I was Quoted cheaper for my surgery abroad

With millions in Canada and the US travelling abroad for their cosmetic procedures, we’re often bombarded with cosmetic horror stories. Medical tourism is when an individual travels to another country for medical care. Despite all these warnings, there are many motivating factors for so many men and women to go abroad such as:

  • Unavailable or unapproved services or procedures: Some patients find their desired procedure may have a longer waitlist than expected/desired or the procedure is simply not approved in their native country. For example, in the state of Florida, regulations limit fat removal to 4 liters (8.8 pounds) (Bain, 2019). If you are having another surgical procedure, like tummy tuck, only 1 liter of fat) can be removed. In the Dominican Republic however, the limit of removal is 5 litres.
  • Cost: Many countries statistically dictate lower costs of labor, favorable exchange rates, lower governmental taxes, lower real estate values, cheaper medical supplies/equipment/medications, etc., that often contribute to medical and cosmetic procedures being a fraction of the price than those in their home country.
  • Peer influence: Word of mouth, and peer influence can play a significant role when selecting surgeons and surgery care providers. Some may find that they are more likely to go to a surgeon based on recommendation, regardless of where they are located.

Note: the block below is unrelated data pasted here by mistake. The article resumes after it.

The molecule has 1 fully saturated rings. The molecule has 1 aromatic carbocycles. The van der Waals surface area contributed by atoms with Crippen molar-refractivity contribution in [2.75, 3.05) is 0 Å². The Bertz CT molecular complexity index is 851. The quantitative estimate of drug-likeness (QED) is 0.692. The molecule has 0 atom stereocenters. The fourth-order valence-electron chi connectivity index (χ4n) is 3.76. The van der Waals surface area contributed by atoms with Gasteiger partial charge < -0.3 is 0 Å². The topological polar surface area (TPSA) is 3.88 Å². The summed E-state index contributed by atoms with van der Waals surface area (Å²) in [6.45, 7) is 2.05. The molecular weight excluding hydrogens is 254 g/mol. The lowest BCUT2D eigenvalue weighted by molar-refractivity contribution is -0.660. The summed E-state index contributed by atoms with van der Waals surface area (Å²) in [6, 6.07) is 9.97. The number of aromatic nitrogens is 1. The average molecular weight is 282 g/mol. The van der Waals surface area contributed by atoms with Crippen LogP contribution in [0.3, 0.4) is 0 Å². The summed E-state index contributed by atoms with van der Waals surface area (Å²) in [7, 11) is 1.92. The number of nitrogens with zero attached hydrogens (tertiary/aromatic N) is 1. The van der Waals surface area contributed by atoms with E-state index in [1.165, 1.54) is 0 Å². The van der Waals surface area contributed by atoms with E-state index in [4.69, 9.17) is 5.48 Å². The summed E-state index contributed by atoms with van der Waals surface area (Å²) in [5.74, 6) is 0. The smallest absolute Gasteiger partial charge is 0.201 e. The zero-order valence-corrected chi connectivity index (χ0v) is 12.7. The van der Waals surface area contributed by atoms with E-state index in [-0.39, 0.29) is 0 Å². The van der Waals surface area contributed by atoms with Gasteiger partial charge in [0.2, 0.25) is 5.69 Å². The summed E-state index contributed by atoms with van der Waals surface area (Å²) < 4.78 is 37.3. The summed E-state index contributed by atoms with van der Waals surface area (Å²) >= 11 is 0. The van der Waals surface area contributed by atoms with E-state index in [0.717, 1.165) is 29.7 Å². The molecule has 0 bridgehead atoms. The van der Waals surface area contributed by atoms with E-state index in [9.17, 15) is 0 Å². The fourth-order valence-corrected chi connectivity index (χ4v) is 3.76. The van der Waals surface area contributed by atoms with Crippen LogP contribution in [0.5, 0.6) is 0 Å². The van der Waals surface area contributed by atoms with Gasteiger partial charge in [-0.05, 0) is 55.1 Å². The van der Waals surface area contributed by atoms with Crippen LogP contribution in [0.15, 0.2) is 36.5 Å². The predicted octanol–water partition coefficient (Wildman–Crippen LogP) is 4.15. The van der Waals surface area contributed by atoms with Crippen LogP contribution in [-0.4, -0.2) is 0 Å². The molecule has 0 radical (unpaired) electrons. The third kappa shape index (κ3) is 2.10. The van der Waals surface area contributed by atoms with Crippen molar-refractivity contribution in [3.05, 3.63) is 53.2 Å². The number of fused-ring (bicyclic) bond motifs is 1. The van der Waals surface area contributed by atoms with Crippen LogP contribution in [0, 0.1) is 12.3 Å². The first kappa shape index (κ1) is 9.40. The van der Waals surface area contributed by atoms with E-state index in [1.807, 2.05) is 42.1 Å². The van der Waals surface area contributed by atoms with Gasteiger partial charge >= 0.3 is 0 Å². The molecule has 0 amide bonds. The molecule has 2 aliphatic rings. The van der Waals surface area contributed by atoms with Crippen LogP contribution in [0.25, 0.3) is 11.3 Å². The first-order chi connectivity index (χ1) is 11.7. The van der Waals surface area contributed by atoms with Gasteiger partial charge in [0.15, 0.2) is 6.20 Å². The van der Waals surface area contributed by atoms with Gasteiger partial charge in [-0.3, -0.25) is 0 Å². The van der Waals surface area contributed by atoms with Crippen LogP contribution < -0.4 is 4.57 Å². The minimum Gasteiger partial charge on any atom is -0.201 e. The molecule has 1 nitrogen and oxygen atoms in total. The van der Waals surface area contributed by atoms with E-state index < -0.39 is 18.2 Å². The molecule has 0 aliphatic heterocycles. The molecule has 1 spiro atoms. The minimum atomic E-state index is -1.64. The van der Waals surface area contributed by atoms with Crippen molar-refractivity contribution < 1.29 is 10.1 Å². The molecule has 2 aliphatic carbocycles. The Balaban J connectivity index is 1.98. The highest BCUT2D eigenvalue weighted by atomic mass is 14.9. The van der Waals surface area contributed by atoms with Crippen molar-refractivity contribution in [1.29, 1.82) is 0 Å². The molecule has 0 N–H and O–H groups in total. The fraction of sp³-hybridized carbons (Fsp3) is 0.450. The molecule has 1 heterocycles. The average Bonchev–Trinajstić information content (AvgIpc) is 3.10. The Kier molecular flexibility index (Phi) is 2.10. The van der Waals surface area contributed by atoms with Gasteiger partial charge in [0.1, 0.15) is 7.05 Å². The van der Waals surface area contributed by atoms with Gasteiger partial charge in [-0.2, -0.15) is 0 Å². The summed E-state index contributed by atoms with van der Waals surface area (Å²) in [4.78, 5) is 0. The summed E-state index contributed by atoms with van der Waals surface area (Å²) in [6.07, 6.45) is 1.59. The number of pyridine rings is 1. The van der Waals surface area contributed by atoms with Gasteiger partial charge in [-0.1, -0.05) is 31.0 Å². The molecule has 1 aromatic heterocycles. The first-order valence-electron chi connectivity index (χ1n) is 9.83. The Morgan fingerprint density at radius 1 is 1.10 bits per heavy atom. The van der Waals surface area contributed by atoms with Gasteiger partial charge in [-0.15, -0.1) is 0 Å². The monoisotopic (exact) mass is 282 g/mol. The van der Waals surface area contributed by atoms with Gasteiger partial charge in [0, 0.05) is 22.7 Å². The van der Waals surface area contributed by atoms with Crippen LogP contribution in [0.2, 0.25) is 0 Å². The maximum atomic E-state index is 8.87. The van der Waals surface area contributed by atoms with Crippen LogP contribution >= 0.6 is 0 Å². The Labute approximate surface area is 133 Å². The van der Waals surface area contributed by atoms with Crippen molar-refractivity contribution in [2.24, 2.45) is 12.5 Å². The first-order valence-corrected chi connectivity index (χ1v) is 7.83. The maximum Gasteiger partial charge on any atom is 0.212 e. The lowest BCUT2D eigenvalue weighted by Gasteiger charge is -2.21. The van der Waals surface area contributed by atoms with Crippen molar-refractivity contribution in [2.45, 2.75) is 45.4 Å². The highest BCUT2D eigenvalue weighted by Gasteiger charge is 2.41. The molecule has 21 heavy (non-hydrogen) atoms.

• Social Media: Many look to social media platforms such as Instagram to dictate, and validate a surgeon’s experience & work. Images however can be edited and manipulated and often don’t completely give you a complete overview of the practice, recovery, etc.
  • Doubling up procedures: Some individuals prefer to find an “all-in-one” surgical approach, meaning having multiple procedures done at once. Although this can be possible with some procedures such as rhinoplasty and lip lift, others such as maybe double jaw surgery and rhinoplasty may not always be as endorsed. Patients may opt to find clinics that have multiple surgeons with different specializations that offer a “one-stop-shop” solution to have multiple procedures done at once. There is often a cost advantage as some clinics offer discounts for multiple procedures.
  • Medical Clearance: Some patients may find that there is a BMI limit for many surgeons and find more flexibility abroad. Others may have past or present underlying conditions that make them a higher risk for surgery and not an ideal candidate for surgeons in their home country. They may find some doctors abroad are more willing to take on riskier candidates who are deemed of high risk in their home countries.